It can deliver twice the energy capacity as we’re packing 1,200 watts per litre in the same volume size. Or if we keep the same energy density, the cost will be halved because the size is halved. And on that important issue of cost, since our platform uses easy to obtain materials, such as ceramic, it’s a lot less expensive for the manufacturer. Locally sourcing materials also reduces reliance on overseas imports which can, as we’ve seen during the pandemic, be unstable. Our AM platform will ensure every single layer is tested, so that nothing is wasted, thereby significantly reducing costs that would come with faulty applications”, he lays emphasis on.

Although we wanted him to give away some of the firm’s secrets regarding this platform – and we know he couldn’t do so for the sake of IP -, the CEO explained that their AM process is both multi-material and multi-process. This means, it perfectly meets the requirements to produce a solid electrolyte using ceramics or other complex devices using metals. They have also developed their propriety support material called PoraLyte™.

Using a combination of powder bed and jetted material deposition, the platform prints the device in a single layer without the need to assemble externally”, our interviewee points out.

In a recent press communication about this 3D printer, we also learned that the platform is modular, which means that modules can be added, depending on the application. So, if a customer wants an option for photopolymerization, he could probably have it – in addition to other previously mentioned modules.

Sustainability and climate change concerns taken into account within the company and in targeted industries

We couldn’t help but raise Bagheri’s attention on the fact that they claim to develop a 100% recyclable technology.

To this, he reminded us that they are dealing with only half the level of materials to begin with, and everything they are creating is done in powder form, so it is all recyclable. “This powder-to-powder process means that once a KeraCel™ battery is at end of its life, we can reclaim almost all of the materials. Unlike the case with lithium-ion options, there is no requirement to extract graphite and the absence of polymer means no incineration or burial in landfill. All in all, this ensures a recycling process of ceramics and metals that is both cheaper and easier compared to conventional methods”, he outlines.

Moreover, as EVs are at the forefront of the debate to address climate change concerns, Bagheri believes that one should recognize that “they’re not a solve-all, but undeniably will reduce emissions significantly.”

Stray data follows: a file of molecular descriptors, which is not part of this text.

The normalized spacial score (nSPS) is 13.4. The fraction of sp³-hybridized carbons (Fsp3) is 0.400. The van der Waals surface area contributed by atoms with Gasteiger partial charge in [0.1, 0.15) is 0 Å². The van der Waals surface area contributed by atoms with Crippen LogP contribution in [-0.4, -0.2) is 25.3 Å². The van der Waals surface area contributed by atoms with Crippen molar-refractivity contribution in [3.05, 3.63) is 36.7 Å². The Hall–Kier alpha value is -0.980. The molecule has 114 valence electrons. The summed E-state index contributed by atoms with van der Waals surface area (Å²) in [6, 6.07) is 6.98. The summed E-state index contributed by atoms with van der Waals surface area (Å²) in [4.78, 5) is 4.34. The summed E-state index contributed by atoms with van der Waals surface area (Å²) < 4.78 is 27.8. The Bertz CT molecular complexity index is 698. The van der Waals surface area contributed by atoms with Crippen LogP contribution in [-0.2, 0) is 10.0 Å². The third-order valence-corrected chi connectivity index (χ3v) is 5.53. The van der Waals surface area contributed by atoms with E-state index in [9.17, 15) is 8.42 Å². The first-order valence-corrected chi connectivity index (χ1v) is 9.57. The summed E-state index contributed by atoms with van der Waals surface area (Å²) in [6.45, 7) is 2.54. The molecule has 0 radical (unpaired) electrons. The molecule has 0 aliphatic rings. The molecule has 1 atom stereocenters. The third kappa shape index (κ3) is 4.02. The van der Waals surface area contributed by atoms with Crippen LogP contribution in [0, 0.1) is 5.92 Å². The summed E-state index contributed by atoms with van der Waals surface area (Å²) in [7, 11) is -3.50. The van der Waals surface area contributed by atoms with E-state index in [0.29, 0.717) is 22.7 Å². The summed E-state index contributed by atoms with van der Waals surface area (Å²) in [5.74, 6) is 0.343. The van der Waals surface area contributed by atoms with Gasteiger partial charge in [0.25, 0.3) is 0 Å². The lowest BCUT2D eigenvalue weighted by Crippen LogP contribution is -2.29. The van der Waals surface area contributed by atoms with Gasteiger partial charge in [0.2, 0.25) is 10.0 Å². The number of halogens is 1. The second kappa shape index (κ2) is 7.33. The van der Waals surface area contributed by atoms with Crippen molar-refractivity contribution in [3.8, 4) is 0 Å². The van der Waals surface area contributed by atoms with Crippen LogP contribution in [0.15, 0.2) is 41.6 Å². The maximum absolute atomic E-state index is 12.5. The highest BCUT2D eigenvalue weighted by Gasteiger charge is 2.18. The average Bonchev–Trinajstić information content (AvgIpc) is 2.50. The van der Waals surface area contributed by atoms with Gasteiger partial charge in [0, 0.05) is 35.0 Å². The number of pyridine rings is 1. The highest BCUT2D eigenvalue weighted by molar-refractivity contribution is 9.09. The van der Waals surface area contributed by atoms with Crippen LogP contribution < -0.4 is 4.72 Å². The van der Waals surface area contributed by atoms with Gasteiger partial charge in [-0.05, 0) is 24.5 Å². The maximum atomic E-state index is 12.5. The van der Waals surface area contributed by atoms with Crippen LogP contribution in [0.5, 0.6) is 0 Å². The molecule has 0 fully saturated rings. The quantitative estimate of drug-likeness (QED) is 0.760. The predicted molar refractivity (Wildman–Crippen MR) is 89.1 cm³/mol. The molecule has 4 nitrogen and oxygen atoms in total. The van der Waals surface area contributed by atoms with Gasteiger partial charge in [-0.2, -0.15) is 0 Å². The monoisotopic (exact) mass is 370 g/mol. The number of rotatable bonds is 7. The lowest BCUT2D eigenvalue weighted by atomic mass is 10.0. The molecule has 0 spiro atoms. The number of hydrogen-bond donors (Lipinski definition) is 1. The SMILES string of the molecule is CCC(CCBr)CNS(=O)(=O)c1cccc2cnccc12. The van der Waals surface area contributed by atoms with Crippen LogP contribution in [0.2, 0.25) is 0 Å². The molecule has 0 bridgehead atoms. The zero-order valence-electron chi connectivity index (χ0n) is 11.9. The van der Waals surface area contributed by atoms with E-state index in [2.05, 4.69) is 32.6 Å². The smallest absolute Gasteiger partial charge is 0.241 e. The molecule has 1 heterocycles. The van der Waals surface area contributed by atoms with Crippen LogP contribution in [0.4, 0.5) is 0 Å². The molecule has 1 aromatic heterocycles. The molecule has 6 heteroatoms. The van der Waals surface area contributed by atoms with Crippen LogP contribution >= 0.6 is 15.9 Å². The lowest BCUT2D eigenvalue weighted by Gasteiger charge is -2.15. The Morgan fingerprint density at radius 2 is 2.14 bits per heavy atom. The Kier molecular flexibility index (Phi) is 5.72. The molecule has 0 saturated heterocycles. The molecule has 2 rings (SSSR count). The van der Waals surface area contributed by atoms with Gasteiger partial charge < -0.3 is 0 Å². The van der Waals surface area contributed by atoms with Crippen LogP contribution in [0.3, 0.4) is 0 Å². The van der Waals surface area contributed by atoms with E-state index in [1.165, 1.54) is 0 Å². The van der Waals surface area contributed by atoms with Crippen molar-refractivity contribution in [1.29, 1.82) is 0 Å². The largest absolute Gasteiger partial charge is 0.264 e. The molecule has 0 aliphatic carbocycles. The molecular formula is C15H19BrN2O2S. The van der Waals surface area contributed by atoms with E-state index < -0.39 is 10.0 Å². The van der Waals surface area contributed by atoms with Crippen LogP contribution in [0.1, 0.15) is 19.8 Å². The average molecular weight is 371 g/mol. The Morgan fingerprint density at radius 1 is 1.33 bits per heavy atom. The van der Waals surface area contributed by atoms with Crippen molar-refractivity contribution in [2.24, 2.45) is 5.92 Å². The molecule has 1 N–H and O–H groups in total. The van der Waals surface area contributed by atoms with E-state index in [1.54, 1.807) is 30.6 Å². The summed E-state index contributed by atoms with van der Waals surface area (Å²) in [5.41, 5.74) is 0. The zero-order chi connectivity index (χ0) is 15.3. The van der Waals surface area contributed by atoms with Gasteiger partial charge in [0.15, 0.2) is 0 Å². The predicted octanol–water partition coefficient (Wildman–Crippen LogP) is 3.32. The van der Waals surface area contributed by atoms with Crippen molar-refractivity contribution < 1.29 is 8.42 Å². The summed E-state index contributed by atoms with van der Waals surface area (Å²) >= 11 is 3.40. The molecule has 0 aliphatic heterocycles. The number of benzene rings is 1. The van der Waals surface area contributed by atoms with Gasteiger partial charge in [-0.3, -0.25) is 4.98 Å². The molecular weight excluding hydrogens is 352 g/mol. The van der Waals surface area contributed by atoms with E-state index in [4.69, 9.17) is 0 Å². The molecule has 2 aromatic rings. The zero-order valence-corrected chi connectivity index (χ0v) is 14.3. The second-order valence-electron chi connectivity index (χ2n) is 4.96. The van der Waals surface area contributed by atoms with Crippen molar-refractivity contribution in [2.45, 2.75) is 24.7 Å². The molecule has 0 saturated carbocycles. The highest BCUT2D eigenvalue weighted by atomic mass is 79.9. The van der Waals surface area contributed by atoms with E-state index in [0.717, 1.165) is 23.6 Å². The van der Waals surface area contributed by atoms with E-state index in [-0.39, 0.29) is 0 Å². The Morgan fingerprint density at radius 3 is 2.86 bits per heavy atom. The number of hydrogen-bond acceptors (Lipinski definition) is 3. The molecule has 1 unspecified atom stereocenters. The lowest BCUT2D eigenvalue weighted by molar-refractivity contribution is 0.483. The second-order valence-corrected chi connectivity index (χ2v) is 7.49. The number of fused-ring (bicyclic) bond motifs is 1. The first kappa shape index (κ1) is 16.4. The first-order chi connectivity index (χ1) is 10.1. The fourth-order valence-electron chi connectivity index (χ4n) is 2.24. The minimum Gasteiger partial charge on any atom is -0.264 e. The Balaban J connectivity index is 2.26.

While we may expect a greater uptake among consumers, in parallel with an increased discouragement by governments for fuelled cars, industries should be aware of a few changes that need to be made.

First, the range of EVs needs to increase – range anxiety is very much a pain-point that remains an issue for many consumers. This is something that e-mobility manufacturers need to look at, especially when you consider that not everyone lives in towns or cities, and so do not have easy access to charging stations. Secondly, the cost of EVS is also an issue; they’re too expensive for many consumers to own, let alone upkeep, which coupled with the range problem makes for an important combination that wields a lot of weight insofar as influencing the buying decision.

Thanks to the way in which Sakuù is addressing these crucial issues, I do think our own technology will support an acceleration to greater uptake by making EVs more accessible” Bagheri argues.

However, although the current focus is made on EVs, let’s recall that Sakuù’s 3D printing platform can enable applications beyond the energy/automotive industries. Other applications include active components like sensors and electric motors for aerospace and automotive; power banks and heatsinks for consumer electronics; PH, temperature and pressure sensors within IoT; and pathogen detectors and microfluidic devices for medical machines, to name a few.

Microreactors in healthcare for example, are currently quite expensive to make, while Sakuù’s platform has the potential to do it for just a few dollars”, the spokesperson said.

Moving forward…

Well, almost all has been said. Sakuù is making the right steps, slowly but surely. Its 3D printing technology is not yet ready to produce a full car battery, but that’s something the company will certainly achieve in the future, and at a mass manufacturing level.

For now, the Sakuù Alpha Platform is set to be released later this year, with Beta platforms being targeted for installation and testing with the company’s customers this year.

We are already working on the higher performance of our platform’s next generation, which is set for release late this year. The possibility with this technology is huge for a variety of industries beyond energy, so what we’re most excited to see is how others use our unique technology and how it could transform manufacturing as we know it”, Bagheri concludes.

This interview has first been published in the March/April edition of 3D ADEPT Mag.